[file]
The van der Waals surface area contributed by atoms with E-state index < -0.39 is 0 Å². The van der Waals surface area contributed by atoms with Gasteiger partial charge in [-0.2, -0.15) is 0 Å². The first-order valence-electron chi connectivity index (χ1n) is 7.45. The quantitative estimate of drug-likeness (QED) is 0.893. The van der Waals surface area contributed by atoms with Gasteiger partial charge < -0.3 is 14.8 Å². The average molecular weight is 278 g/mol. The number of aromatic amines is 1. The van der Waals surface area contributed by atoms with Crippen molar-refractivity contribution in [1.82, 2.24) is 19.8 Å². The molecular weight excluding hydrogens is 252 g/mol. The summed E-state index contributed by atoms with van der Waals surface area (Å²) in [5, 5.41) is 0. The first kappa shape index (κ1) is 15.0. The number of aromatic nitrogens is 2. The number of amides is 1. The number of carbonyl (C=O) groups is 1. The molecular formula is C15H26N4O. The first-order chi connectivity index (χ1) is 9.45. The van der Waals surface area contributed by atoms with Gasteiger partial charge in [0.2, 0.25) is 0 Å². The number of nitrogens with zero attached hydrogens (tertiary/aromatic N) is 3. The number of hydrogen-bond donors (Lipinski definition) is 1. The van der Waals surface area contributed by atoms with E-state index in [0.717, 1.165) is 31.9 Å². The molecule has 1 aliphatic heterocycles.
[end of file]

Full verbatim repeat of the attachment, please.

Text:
The van der Waals surface area contributed by atoms with E-state index < -0.39 is 0 Å². The van der Waals surface area contributed by atoms with Gasteiger partial charge in [-0.2, -0.15) is 0 Å². The first-order valence-electron chi connectivity index (χ1n) is 7.45. The quantitative estimate of drug-likeness (QED) is 0.893. The van der Waals surface area contributed by atoms with Gasteiger partial charge < -0.3 is 14.8 Å². The average molecular weight is 278 g/mol. The number of aromatic amines is 1. The van der Waals surface area contributed by atoms with Crippen molar-refractivity contribution in [1.82, 2.24) is 19.8 Å². The molecular weight excluding hydrogens is 252 g/mol. The summed E-state index contributed by atoms with van der Waals surface area (Å²) in [5, 5.41) is 0. The first kappa shape index (κ1) is 15.0. The number of aromatic nitrogens is 2. The number of amides is 1. The number of carbonyl (C=O) groups is 1. The molecular formula is C15H26N4O. The first-order chi connectivity index (χ1) is 9.45. The van der Waals surface area contributed by atoms with Gasteiger partial charge in [0.2, 0.25) is 0 Å². The number of nitrogens with zero attached hydrogens (tertiary/aromatic N) is 3. The number of hydrogen-bond donors (Lipinski definition) is 1. The van der Waals surface area contributed by atoms with E-state index in [0.717, 1.165) is 31.9 Å². The molecule has 1 aliphatic heterocycles.